Art Faust, the 57-year-old retired trucker who organized the meeting, left his job hauling groceries around East Texas in 2004 to go to Iraq, where his son was already stationed as a soldier. Faust hired on with KBR Inc., the former Halliburton Co. subsidiary, and drove the dangerous roads between U.S. bases. His was the eighth truck in a convoy that came under attack. Despite being pinned down in his truck while the convoy took gunfire that killed three drivers, Faust miraculously wasn’t shot. Shaken by the experience, though, he left his job and came home feeling isolated and distant around his family. “I sort of came home feeling like I didn’t fit in,” Faust says.
While KBR’s insurance company, AIG Inc., has declined to cover Faust’s treatment for post-traumatic stress disorder, he has been helped by therapy he’s paid for out of his own pocket. His therapist, Sandra Dickson, spoke at the meeting about recognizing PTSD and the need to treat it like any other injury. Others at the meeting had similar complaints about their inability to receive care through insurance companies.
Chris Winans, an AIG spokesman, says more than 90 percent of the claims the company receives from contractors injured in Iraq are paid without any dispute, which he says is consistent with the rate for domestic claims. “There is not a product out there that achieves 100 percent customer satisfaction,” he says. “We’re very interested when our claimants feel they have been treated badly and want to help them.” Winans says it’s particularly difficult to diagnose PTSD, as opposed to a physical injury, but that half of the 200 PTSD claims AIG has received from contractors in Iraq were paid without dispute. “Of the rest, the problem is usually a lack of documentation,” Winans says.
Faust’s group hopes to help remedy that.
Fed up with years of inaction, on October 29 the county attorney for El Paso County asked state environmental officials to recommend that a criminal investigation be opened into ASARCO LLC. The copper mining company operated a smelter in the city for more than a century leaving a toxic legacy of lead, arsenic, and other metals (see, “Clean Up or Cover Up,” October 8, 2004). The Texas Commission on Environmental Quality has 45 days to respond. “Asarco’s past behavior is a constant repetition of environmental violations, failure to pay the penalties for those violations, failure to complete actions intended to correct past violations, a steady stream of excuses, and bankruptcy,” the letter to TCEQ states.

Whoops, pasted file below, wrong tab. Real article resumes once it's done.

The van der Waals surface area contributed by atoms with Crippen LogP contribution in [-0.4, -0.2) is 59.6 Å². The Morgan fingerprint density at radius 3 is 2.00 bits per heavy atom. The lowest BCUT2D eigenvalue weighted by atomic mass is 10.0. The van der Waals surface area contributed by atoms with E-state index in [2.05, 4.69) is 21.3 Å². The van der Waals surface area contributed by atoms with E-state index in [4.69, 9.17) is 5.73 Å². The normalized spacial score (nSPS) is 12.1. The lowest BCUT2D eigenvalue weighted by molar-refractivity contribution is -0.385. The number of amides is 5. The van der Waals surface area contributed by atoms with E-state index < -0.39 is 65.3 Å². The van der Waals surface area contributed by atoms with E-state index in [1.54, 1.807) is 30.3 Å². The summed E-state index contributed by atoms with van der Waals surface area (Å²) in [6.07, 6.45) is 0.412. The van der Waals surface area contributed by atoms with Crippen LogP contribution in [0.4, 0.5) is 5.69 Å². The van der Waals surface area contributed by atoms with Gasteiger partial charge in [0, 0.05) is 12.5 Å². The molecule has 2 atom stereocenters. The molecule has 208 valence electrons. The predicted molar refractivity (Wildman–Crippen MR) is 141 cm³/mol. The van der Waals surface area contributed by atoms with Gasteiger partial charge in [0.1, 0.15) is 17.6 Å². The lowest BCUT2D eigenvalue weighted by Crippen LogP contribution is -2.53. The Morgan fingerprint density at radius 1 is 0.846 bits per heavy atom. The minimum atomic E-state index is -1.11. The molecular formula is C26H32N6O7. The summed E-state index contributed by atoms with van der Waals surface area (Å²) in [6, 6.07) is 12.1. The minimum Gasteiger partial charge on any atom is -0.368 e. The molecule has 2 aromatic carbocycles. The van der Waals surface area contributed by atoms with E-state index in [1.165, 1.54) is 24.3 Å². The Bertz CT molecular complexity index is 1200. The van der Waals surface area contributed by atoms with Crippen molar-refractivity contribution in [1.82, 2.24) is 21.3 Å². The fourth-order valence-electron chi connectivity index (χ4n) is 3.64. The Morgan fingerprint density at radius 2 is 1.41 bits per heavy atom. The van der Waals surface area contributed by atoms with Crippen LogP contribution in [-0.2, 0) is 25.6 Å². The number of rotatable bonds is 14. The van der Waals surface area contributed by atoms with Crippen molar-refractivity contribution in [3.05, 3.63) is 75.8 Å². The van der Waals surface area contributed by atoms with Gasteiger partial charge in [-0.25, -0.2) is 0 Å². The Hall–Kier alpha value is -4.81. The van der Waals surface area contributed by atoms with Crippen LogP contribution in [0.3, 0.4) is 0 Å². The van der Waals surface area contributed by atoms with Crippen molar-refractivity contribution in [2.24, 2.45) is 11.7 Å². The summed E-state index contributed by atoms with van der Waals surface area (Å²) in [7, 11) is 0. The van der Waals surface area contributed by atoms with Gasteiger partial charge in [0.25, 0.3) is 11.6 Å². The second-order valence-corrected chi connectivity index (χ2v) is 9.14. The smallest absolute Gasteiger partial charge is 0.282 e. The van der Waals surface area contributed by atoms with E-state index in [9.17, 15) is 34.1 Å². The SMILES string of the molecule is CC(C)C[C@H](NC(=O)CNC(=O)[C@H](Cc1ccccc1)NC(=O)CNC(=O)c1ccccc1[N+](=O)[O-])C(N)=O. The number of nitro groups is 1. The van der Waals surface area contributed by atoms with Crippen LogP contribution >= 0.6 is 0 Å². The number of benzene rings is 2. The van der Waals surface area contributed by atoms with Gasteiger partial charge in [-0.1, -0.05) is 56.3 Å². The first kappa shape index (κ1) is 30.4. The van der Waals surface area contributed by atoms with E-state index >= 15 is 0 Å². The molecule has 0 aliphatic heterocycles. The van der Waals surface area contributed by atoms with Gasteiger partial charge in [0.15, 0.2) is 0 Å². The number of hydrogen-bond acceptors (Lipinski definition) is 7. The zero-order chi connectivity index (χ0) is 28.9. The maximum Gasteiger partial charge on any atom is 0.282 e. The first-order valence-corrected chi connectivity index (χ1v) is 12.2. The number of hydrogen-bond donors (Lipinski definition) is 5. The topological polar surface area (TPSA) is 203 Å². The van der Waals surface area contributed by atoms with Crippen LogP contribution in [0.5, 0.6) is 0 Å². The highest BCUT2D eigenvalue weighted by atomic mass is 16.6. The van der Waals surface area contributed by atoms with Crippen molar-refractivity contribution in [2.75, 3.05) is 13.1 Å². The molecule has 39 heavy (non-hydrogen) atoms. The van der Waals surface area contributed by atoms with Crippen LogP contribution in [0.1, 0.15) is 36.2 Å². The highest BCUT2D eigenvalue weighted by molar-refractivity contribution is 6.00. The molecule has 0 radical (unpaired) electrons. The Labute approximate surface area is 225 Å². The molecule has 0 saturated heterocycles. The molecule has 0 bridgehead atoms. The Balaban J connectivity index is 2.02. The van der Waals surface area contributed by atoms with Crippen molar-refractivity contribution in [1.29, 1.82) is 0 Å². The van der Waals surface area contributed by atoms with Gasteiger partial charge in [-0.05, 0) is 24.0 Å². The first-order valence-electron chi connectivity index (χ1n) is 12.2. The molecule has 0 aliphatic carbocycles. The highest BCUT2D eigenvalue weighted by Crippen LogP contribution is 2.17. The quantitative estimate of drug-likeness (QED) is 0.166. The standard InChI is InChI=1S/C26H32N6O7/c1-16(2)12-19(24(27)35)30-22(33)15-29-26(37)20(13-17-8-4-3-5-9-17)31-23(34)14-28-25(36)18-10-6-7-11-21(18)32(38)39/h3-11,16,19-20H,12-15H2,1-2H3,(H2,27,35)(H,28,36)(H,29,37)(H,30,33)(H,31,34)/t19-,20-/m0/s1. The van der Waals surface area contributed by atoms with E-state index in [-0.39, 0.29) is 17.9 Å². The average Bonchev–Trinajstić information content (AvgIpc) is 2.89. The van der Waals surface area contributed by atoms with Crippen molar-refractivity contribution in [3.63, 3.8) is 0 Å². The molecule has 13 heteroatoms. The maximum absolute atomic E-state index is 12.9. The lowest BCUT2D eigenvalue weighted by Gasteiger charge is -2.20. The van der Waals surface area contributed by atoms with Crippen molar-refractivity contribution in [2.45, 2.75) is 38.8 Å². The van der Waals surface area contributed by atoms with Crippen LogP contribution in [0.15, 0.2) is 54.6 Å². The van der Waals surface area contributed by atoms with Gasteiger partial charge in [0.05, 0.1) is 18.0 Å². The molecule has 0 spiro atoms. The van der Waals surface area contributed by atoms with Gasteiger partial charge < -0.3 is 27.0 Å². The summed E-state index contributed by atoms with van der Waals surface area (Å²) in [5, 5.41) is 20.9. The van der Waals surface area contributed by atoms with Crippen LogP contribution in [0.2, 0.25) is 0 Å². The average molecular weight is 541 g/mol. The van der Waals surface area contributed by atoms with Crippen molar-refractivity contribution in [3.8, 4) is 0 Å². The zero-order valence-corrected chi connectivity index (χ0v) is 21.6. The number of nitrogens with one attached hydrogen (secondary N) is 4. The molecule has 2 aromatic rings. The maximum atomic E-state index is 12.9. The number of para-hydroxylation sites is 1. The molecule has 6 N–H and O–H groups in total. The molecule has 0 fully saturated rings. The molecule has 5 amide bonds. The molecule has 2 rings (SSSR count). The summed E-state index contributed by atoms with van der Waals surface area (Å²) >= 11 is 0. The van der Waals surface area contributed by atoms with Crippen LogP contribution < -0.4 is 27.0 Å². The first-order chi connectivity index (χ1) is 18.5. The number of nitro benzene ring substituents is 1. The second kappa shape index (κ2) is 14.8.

The complaint accuses ASARCO of failing to pay $30 million in cleanup costs and penalties ordered by the EPA and the TCEQ in 2004. ASARCO says the unpaid costs will be addressed in ongoing bankruptcy proceedings. The company, a subsidiary of mining conglomerate Grupo Mexico SAB, declared bankruptcy in 2005.
“This is not the sign of a multinational company really showing good faith, in my view, in meeting its obligations under environmental and health laws, and that’s why we have concluded, you know, enough is enough,” says JosÃ© Rodriguez, El Paso County attorney.
The request also turns on allegations that ASARCO illegally burned hazardous waste in its smelter. New evidence emerged last year when the citizen group Get the Lead Out Coalition uncovered a document from federal regulators. In a 1998 memo, the EPA accused ASARCO and Encycle, a Corpus Christi-based subsidiary, of “extensive sham recycling” of more than 5,000 tons of hazardous waste in the 1990s. “This activity, plain and simple, was illegal treatment and disposal of hazardous waste,” the EPA concluded in the memo.
ASARCO officials have responded that the EPA’s charges have already been addressed in a 1999 civil settlement that was modified in 2004. Under terms of the settlement, the company agreed to remediation and to pay penalties of just under $20 million.